8. Can I send a lawyer in my place for the pardons hearing? While securing an attorney is beneficial for your cause and helps you navigate the pardon process, you will need to be present at the hearing or else the case will likely be tossed out and you'll have to start all over again.
    9. Does the board use its own discretion to decide who to pardon? Being granted a pardon is based on so much more than what is shown on the paperwork placed before the board at your pardons hearing. They need to evaluate your livelihood, your lifestyle, criminal actions of people you associate with, what the state thinks about your eligibility, and more. Since the decision can come down to how persuasive your argument is before the board, you should team up with an attorney who knows how to do the talking.
    10. Does a pardon denial for one conviction affect my chances for the next pardon I request? No. Pardons are examined on a case-to-case basis. What might have led to a denial for one case could be evidence enough to grant it for the next. Once again, the board's discretion has the final word.
    11. I was denied – can I apply for a pardon right away? For most cases, you need to wait an entire year after a denial before you can apply for another pardon, even if it is for a different conviction. The board should send you a letter explaining the reasoning behind their denial, and specifications about what you can do next. Share it with your defense lawyer.

  • Do I Need a Lawyer for My Case?

    Hiring a lawyer for the less serious criminal case is usually a cost-benefit analysis for many people, especially those people on a budget. Not every person can afford a lawyer in every situation. When people call me for advice or respond to my marketing I give them an honest assessment of what benefit a lawyer will provide. Every case can benefit from a lawyer in the sense that every now and then a lawyer will spot mistakes or omissions that may result in the case being dropped, or the lawyer can convince the prosecutor to drop the charge due to some other reason.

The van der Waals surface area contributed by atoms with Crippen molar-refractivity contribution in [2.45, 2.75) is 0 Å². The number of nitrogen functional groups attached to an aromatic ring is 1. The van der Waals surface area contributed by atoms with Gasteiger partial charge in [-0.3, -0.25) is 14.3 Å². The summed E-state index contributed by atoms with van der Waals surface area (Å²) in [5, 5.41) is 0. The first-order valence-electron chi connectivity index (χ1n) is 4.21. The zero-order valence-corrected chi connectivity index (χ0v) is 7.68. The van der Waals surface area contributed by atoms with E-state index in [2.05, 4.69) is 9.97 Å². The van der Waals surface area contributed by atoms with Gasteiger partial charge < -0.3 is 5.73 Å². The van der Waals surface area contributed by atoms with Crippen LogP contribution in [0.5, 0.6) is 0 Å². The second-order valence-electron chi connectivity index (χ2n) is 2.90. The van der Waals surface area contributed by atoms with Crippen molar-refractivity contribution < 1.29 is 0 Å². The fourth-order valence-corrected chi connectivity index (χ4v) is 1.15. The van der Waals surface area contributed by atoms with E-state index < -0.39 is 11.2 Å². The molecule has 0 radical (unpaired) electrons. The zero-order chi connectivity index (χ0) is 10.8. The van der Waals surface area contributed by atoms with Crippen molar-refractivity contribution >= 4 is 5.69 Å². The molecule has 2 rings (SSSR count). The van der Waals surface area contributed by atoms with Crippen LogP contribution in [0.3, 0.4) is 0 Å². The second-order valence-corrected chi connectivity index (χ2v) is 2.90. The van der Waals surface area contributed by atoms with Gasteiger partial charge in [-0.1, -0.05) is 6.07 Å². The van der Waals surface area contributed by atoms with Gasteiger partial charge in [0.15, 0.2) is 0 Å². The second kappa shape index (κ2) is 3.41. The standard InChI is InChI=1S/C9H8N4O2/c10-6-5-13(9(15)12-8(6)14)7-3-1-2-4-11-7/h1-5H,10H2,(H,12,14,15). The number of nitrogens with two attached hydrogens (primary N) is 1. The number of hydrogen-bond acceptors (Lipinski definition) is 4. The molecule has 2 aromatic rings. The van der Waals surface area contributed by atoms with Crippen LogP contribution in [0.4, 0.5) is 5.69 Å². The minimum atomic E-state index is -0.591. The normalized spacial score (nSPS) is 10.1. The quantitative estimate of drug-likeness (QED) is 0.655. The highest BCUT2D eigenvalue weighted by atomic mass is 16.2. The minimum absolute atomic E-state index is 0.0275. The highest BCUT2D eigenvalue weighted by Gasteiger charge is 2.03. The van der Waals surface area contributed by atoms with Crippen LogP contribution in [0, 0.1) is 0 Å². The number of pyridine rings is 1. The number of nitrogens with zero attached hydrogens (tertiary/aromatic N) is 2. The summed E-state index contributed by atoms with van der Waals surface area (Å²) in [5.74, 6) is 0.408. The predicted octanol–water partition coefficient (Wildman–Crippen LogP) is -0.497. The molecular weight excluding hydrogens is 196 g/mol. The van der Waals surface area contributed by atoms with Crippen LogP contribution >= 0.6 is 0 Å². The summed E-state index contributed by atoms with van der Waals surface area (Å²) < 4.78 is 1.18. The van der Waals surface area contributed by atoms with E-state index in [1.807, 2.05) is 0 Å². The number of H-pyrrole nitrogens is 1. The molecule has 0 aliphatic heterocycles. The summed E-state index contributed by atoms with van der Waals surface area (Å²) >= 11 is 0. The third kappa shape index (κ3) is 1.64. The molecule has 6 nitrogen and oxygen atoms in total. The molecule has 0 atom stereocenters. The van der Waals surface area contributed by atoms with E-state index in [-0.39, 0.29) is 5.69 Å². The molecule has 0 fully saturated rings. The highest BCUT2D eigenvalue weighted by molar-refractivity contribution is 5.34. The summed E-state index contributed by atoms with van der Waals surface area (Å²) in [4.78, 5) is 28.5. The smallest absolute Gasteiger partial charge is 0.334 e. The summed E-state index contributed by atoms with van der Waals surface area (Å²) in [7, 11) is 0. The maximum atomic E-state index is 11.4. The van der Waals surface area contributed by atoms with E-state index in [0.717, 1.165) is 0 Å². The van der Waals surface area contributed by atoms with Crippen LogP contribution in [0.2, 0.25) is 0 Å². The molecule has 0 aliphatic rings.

In many less serious cases, however, especially cases that are eligible for diversionary programs, the program will be granted, or a similar result will be reached, whether you have a lawyer or don't have a lawyer. So, if that is the case why use a lawyer? For many people it removes the unknown from the process and answers questions including:

    • When do I get there?
    • Where do I stand?
    • Who do I talk to?
    • Do I sign up somewhere?
    • What forms do I need?
    • How do I fill them out?
    • What is a bail commissioner?
    • Where is probation?
    • How much will it all cost?
    • What do I say? (Or more importantly sometimes is what shouldn't I say!)

    Having an attorney also typically gets you in and out of the courthouse much faster, and it removes the fear of speaking or addressing a judge in open court. If these benefits aren't worth it or you are comfortable navigating the unknown then in many cases you won't need a lawyer. Peace of mind is great for those who can afford it.

    Beware of the lawyer you consult who tells you "if you're convicted of that charge you could get up to XYZ year(s) or months in jail." Good lawyers won't do that. There is no need to scare people into using legal services but I hear about it happening all too often.